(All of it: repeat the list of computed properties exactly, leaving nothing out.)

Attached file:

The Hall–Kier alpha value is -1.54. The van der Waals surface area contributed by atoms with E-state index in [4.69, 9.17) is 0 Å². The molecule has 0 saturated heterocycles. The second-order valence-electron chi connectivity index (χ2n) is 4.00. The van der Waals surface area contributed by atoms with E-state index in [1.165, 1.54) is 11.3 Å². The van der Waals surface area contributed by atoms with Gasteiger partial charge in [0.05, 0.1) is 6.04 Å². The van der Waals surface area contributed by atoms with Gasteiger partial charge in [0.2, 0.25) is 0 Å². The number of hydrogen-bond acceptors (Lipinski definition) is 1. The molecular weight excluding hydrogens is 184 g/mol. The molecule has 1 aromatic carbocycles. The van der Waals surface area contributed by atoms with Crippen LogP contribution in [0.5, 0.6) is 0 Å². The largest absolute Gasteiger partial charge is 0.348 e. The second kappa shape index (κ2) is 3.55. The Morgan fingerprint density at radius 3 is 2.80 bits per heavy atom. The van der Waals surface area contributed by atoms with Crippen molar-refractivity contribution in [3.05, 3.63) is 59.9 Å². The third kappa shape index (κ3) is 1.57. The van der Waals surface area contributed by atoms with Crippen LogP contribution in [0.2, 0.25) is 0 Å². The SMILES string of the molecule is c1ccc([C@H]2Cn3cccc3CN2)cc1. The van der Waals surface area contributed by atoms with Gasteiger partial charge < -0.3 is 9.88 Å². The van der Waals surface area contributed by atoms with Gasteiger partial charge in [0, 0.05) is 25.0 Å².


The Hall–Kier alpha value is -1.54. The van der Waals surface area contributed by atoms with E-state index in [4.69, 9.17) is 0 Å². The molecule has 0 saturated heterocycles. The second-order valence-electron chi connectivity index (χ2n) is 4.00. The van der Waals surface area contributed by atoms with E-state index in [1.165, 1.54) is 11.3 Å². The van der Waals surface area contributed by atoms with Gasteiger partial charge in [0.05, 0.1) is 6.04 Å². The van der Waals surface area contributed by atoms with Gasteiger partial charge in [0.2, 0.25) is 0 Å². The number of hydrogen-bond acceptors (Lipinski definition) is 1. The molecular weight excluding hydrogens is 184 g/mol. The molecule has 1 aromatic carbocycles. The van der Waals surface area contributed by atoms with Crippen LogP contribution in [0.5, 0.6) is 0 Å². The largest absolute Gasteiger partial charge is 0.348 e. The second kappa shape index (κ2) is 3.55. The Morgan fingerprint density at radius 3 is 2.80 bits per heavy atom. The van der Waals surface area contributed by atoms with Crippen molar-refractivity contribution in [3.05, 3.63) is 59.9 Å². The third kappa shape index (κ3) is 1.57. The van der Waals surface area contributed by atoms with Crippen LogP contribution in [0.2, 0.25) is 0 Å². The SMILES string of the molecule is c1ccc([C@H]2Cn3cccc3CN2)cc1. The van der Waals surface area contributed by atoms with Gasteiger partial charge < -0.3 is 9.88 Å². The van der Waals surface area contributed by atoms with Gasteiger partial charge in [0, 0.05) is 25.0 Å².